A visit to the San Francisco 49ers on Thursday raises questions about the future of right tackle Garry Gilliam with the Seattle Seahawks.
Seahawks right tackle Garry Gilliam, a restricted free agent who visited the 49ers on Thursday, could well remain with Seattle despite receiving a multi-year contract offer from San Francisco.
A league source confirmed to the Times that Gilliam turned down an initial offer from the 49ers and that while he will continue to talk to San Francisco, if he does not receive an increased offer then it is expected he will sign his tender next week to stay with the Seahawks.
Gilliam is a restricted free agent and received a tender from the Seahawks in March at the lowest level, meaning Gilliam would get a one-year contact for $1,797 million for 2017. But Gilliam has yet to sign the tender and until he does he can field other offers.
As first reported by Field Yates of ESPN, Gilliam visited the 49ers Thursday.
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By tendering Gilliam, Seattle has the right of first refusal to match any offer he would receive within five days. If Gilliam were to get an offer that Seattle didn’t match then Gilliam could sign with a new team and the Seahawks would get no compensation, since he was tendered at the lowest level and originally came into the league as an undrafted free agent.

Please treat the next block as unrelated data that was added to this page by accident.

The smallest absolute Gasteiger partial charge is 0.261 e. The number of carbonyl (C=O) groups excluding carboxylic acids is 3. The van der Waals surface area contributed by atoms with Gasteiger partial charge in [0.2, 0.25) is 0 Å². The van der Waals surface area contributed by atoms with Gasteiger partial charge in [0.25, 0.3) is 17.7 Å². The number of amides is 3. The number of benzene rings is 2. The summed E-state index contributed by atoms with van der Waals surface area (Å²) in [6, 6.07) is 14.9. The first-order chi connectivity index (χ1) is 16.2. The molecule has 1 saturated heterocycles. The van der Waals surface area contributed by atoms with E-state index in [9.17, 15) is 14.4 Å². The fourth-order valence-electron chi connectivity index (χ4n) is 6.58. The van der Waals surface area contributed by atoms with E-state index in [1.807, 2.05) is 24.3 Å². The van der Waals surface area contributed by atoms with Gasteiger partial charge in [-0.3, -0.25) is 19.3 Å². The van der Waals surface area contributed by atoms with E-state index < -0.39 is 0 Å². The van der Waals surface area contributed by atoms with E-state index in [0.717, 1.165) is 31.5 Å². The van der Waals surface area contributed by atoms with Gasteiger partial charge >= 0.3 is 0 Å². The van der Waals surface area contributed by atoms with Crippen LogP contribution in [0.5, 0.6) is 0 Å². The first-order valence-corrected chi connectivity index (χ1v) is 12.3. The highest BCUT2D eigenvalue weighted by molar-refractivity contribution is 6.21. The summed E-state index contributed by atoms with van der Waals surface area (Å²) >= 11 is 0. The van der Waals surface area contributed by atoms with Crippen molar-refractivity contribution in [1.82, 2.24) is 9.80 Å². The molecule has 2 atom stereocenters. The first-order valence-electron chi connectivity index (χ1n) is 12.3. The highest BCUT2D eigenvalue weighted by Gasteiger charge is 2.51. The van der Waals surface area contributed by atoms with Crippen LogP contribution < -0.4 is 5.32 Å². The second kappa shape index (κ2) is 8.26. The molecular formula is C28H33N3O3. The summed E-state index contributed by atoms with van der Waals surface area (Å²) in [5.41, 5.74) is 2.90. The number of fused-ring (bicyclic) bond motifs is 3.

RFAs must sign their tenders by April 21 — tenders can also be rescinded and the player allowed to become an unrestricted free agent, as happened with former UW star Chris Polk with the Eagles two years ago.
That Seattle tendered Gilliam indicates that the Seahawks had a certain desire in bringing him back.
But the Seahawks have also made a few moves on the offensive line since Gilliam was tendered prior to the start of unrestricted free agency, signing free agents Luke Joeckel and Oday Aboushi and announcing that last year’s first-round pick, Germain Ifedi, is likely to move to right tackle, with Aboushi likely getting his first shot at right guard.
That would almost certainly mean Ifedi and Gilliam competing for the right tackle spot with Gilliam in a precarious position since his $1.797 million salary is not guaranteed. At the moment that salary would make Gilliam the second-highest paid member of Seattle’s offensive line in 2017 behind Joeckel, who got a one-year contract worth up to $8 million.
And it would make Gilliam vulnerable to being a salary cap casualty as the regular season nears. Seattle last year tendered Patrick Lewis at the lowest amount of $1.67 million. But after losing a battle with Justin Britt for the starting center spot, Lewis was released, allowing the Seahawks to save all of his salary — he would have been the second-highest paid offensive lineman on the team in 2016.
Gilliam had rollercoaster of a 2016 season. After starting all of the 2015 season at right tackle in his second year with the team, he was named as the heir apparent to Russell Okung at left tackle in the spring. But after missing much of the off-season program to have a cyst removed from his knee, he struggled in the pre-season and was moved to right tackle.
He was then benched late in the season when Bradley Sowell returned from injury and was inserted at right tackle.
But when Sowell struggled, Gilliam returned to the starting lineup for the final two regular season games as well as both playoff games.
Gilliam was the only restricted free agent the Seahawks tendered this year.